Lowe v. Sessions, No. 15-60825 (5th Cir. 2017)

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Justia Opinion Summary

The Fifth Circuit denied a petition for review of the BIA's order denying a motion to reconsider petitioner's motion to reopen. Applying Chevron deference to the agency's decision, the court held that petitioner failed to brief her ineffective assistance of counsel claims and therefore waived those claims.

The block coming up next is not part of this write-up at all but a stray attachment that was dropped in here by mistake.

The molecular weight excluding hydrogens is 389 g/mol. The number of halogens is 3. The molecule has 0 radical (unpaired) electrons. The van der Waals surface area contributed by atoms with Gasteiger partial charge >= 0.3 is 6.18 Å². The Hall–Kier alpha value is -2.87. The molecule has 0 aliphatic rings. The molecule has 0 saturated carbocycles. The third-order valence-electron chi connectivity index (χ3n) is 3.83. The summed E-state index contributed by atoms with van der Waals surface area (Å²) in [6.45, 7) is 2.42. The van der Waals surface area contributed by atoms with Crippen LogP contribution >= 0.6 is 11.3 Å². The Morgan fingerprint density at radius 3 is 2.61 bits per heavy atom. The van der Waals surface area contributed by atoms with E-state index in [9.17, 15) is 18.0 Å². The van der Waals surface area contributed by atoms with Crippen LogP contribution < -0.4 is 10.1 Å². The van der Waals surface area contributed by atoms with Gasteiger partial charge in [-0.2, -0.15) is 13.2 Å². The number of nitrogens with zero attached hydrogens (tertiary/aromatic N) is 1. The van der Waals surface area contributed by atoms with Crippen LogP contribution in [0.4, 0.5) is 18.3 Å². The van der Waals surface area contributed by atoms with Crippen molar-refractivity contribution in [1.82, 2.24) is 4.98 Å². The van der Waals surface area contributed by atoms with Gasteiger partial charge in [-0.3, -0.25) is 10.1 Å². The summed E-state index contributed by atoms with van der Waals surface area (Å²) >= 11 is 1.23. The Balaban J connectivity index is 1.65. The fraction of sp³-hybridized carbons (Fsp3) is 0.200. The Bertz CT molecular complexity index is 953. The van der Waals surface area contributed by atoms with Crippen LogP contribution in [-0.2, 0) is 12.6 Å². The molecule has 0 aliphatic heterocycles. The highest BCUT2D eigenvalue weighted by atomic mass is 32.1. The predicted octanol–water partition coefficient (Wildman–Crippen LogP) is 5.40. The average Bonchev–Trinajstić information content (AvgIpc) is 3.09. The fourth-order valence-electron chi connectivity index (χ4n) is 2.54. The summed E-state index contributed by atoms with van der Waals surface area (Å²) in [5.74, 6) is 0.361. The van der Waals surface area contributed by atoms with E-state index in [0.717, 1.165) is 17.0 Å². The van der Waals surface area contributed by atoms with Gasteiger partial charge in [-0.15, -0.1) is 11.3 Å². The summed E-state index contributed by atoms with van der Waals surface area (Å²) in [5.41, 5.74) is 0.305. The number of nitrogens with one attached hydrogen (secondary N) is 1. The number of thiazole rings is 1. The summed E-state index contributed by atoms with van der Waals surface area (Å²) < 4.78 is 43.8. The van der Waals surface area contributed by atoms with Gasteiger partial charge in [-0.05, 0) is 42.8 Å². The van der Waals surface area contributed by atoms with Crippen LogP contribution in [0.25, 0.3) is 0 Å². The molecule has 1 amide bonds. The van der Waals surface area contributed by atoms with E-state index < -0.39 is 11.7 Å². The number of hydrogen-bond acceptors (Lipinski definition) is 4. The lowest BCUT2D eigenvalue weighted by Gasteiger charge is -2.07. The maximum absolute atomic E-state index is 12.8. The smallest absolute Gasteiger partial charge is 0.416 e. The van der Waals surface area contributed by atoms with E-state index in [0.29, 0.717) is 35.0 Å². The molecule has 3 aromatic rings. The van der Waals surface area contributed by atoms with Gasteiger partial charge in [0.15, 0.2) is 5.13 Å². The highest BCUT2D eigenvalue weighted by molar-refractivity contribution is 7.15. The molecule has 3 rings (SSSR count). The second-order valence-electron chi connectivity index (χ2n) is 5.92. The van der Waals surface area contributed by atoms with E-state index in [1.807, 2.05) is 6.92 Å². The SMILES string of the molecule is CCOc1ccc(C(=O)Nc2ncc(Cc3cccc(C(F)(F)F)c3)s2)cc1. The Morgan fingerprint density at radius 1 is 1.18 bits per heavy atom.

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Case: 15-60825 Document: 00514185630 Page: 1 Date Filed: 10/05/2017 IN THE UNITED STATES COURT OF APPEALS FOR THE FIFTH CIRCUIT United States Court of Appeals Fifth Circuit No. 15-60825 FILED October 5, 2017 Lyle W. Cayce Clerk MARIA DE LOS ANGELES LOWE, Also Known as Maria Lowe-Alarcon, Also Known as Maria Alarcon Cervantes, Petitioner, versus JEFFERSON B. SESSIONS III, U.S. Attorney General, Respondent. Petition for Review of an Order of the Board of Immigration Appeals Before SMITH, OWEN, and HIGGINSON, Circuit Judges. JERRY E. SMITH, Circuit Judge: Maria Lowe petitions for review of an order of the Board of Immigration Appeals (“BIA” or “Board”) denying a motion to reconsider her motion to reopen. Finding no error, we deny the petition. I. Lowe is a native and citizen of Mexico who entered the United States Case: 15-60825 Document: 00514185630 Page: 2 Date Filed: 10/05/2017 No. 15-60825 unlawfully in 1996. In 2007, she received an adjustment of immigration status from illegal alien to lawful permanent resident. In October 2010, she was convicted of aiding and abetting the improper entry of an alien. The Department of Homeland Security (“DHS”) began removal proceedings against Lowe. Under 8 U.S.C. § 1227(a)(1)(E)(i), aliens are removable who “prior to the date of entry, at the time of any entry, or within 5 years of the date of any entry[ ] knowingly [ ] encouraged, induced, assisted, abetted, or aided any other alien to enter or to try to enter the United States in violation of law.” DHS alleged that Lowe’s conviction of aiding and abetting qualified under § 1227 and that, though she physically entered the United States in 1996, her adjustment of status constituted “entry,” as a matter of law, for purposes of the statute. At her removal hearing before an immigration judge (“IJ”), Lowe admitted to being a citizen of Mexico and to having her status adjusted in 2007; she contested her 2010 conviction. The IJ determined that the adjustment of status in 2007 constituted Lowe’s entry and that the conviction rendered her removable. Lowe appealed to the BIA and, importantly, contended only that her conviction did not qualify under Section 1227. The BIA rejected that theory and dismissed the appeal in March 2015. Lowe did not petition for review of that decision. Instead, in June 2015 she filed a motion to reopen with the BIA. She asserted ineffective assistance of counsel (“IAC”), claiming that her original counsel had performed ineffectively by failing to argue that her only date of entry was her initial 1996 entry and that her 2007 adjustment of status did not count as an entry. The BIA rejected that theory and denied the motion to reopen in August 2015. Lowe filed a motion for reconsideration, which reasserted her ineffectiveassistance and date-of-entry arguments, and the BIA again denied those 2 Case: 15-60825 Document: 00514185630 Page: 3 Date Filed: 10/05/2017 No. 15-60825 claims, this time in October 2015. Lowe then filed the instant petition for review, pressing only her claim that the BIA erred in rejecting her argument as to the date of entry. II. It is important to remember that we are not evaluating the merits of Lowe’s arguments. Instead, we decide only whether her motion to reconsider in regard to her subsequent motion to reopen was improvidently denied. “The decision to grant or deny a motion to reopen or reconsider is within the discretion of the Board[,]” and “[t]he Board has discretion to deny a motion to reopen even if the party moving has made out a prima facie case for relief.” 8 C.F.R § 1003.2(a). Thus, the standards for review of such motions are extremely deferential. 1 “We review the Board’s denial of both a motion to reopen and a motion for reconsideration under a highly deferential abuse-of-discretion standard.” 2 We uphold the decision if it “is not capricious, racially invidious, utterly without foundation in the evidence, or otherwise so irrational that it is arbitrary rather than the result of any perceptible rational approach.” Id. Legal conclusions are reviewed de novo “unless a conclusion embodies the Board’s interpretation of an ambiguous provision of a statute that it administers.” Id. In that event, we accord Chevron deference. Id. See INS v. Abudu, 485 U.S. 94, 105–10 (1988) (utilizing the abuse-of-discretion standard to review a motion to reopen); Singh v. Gonzales, 436 F.3d 484, 487 (5th Cir. 2006) (using an abuse-of-discretion standard for both a motion to reconsider and a motion to remand); see also Barahona-Cardona v. Holder, 417 F. App’x 397, 398 (5th Cir. 2011) (“A motion to reopen is reviewed under a highly deferential abuse-of-discretion standard.”); Castillo-Gonzalez v. Holder, 363 F. App’x 283, 287 (5th Cir. 2010) (reviewing a motion to reconsider for abuse-ofdiscretion); Gomez-Palacios v. Holder, 560 F.3d 354, 358 (5th Cir. 2009) (“In reviewing the denial of a motion to reopen, this court applies a highly deferential abuse-of-discretion standard.”). 1 Singh, 436 F.3d at 487 (internal quotation marks omitted) (quoting Zhao v. Gonzales, 404 F.3d 295, 301 (5th Cir. 2005)). 2 3 Case: 15-60825 Document: 00514185630 Page: 4 Date Filed: 10/05/2017 No. 15-60825 Section 1003.2 is the regulation governing motions to reconsider or reopen proceedings before the BIA. Section 1003.2(b)(1) requires “[a] motion to reconsider [to] state the reasons for the motion by specifying the errors of fact or law in the prior Board decision and shall be supported by pertinent authority.” The “prior Board decision” was Lowe’s motion to reopen. Section 1003.2(c)(1) deals specifically with motions to reopen; it requires that “[a] motion to reopen proceedings shall state the new facts that will be proven at a hearing to be held if the motion is granted and shall be supported by affidavits or other evidentiary material.” Similarly, “[a] motion to reopen proceedings shall not be granted unless it appears to the Board that evidence sought to be offered is material and was not available and could not have been discovered or presented at the former hearing . . . .” Id. This would seem to be fatal to Lowe’s motion to reopen—she presents no new evidence or new facts in her motion to reopen, her motion to reconsider, or her appeal. 3 There is, however, another means of pressing a motion to reopen—through an IAC claim. 4 It follows that Lowe’s IAC claims provided an See, e.g., Matter of Ige, 20 I. & N. Dec. 880, 883 (BIA 1994) (“A motion to reopen must, among other things, state the new facts to be considered at the reopened hearing and must be supported by affidavits or other evidence.”). 3 See Matter of Lozada, 19 I. & N. Dec. 637, 638–39 (BIA 1988) (permitting IAC claims on motions to reopen). But there is some doubt whether IAC claims can be properly brought on a motion to reopen. In Matter of Compean (Compean I), 24 I & N. Dec. 710 (A.G. 2009), Attorney General Mukasey overruled Lozada, finding that there was no right to effective assistance in removal hearings because there was no constitutional right to counsel in immigration proceedings. Compean I, 24 I & N at 714. Attorney General Holder overruled Compean I some six months later, restoring the Lozada regime. See Matter of Compean, 25 I. & N. Dec. 1, 1–3 (A.G. 2009). General Holder also directed the Executive Office for Immigration Review to come up with “a revised framework for reviewing claims of ineffective assistance of counsel in immigration proceedings.” Id. at 2. As of January 2016, that rulemaking proceeding was still pending. See American Immigration Council, Practice Advisory 1–2 n.4 (Jan. 2016), https://www.americanimmigrationcouncil.org/sites/default/files/research/seeking_remedies_for_ineffective_assistance_of_counsel_in_immigration_cases_practice_ad visory.pdf. Regardless, the BIA considered the IAC claim. 4 4 Case: 15-60825 Document: 00514185630 Page: 5 Date Filed: 10/05/2017 No. 15-60825 initial basis for her motion to reopen. But there is still an insurmountable obstacle for Lowe: She has waived this claim before this court. In both her motion to reopen and her motion to reconsider in the BIA, Lowe specifically alleged IAC, then proceeded to discuss the merits of the IJ’s initial decision regarding the timing of her entry. In her briefing in this court, by contrast, Lowe alludes to her IAC claims only as part of the recitation of facts in her opening brief and does not mention them at all in her petition for review. Failure to brief an issue on appeal constitutes waiver. 5 That circumstance dictates the result. Again, we are examining a motion to reconsider an initial motion to reopen. Valid grounds for motions to reopen include new facts or evidence, see Ige, 20 I. & N. Dec. at 883, or IAC, see Lozada, 19 I. & N. Dec. at 638–39, but Lowe presents only claims of legal error. We could generously characterize those arguments as going to whether she was prejudiced by her counsel’s alleged ineffective assistance, but that still leaves Lowe’s briefing devoid of evidence or argument that her counsel was ineffective. We therefore make no ruling on the merits, including Lowe’s argument regarding time of entry. The petition for review is DENIED. * * * * STEPHEN A. HIGGINSON, Circuit Judge, dissenting: Because this court’s review is typically “confined to the BIA’s analysis and reasoning,” Enriquez-Gutierrez v. Holder, 612 F.3d 400, 407 (5th Cir. 2010), I respectfully disagree with the majority’s waiver analysis. Had Lowe See, e.g., United States v. Thibodeaux, 211 F.3d 910, 912 (5th Cir. 2000); Yohey v. Collins, 985 F.2d 222, 224–25 (5th Cir. 1993). 5 5 Case: 15-60825 Document: 00514185630 Page: 6 Date Filed: 10/05/2017 No. 15-60825 briefed the Lozada elements, we would not likely have considered them because the BIA’s rationale for denying Lowe’s motion did not grapple with those arguments, either. See id.; Kwon v. INS, 646 F.2d 909, 916 (5th Cir. 1981) (“[W]e are not permitted to consider reasons [for affirming the BIA] other than those [the BIA] advanced.”). Rather, the BIA denied Lowe’s motion to reconsider because in its view it had correctly determined her adjustment of status was an “entry” into the United States. That conclusion, however, flouts our precedents. See Marques v. Lynch, 834 F.3d 549 (5th Cir. 2016); Martinez v. Mukasey, 519 F.3d 532 (5th Cir. 2008). I would therefore grant the petition. 6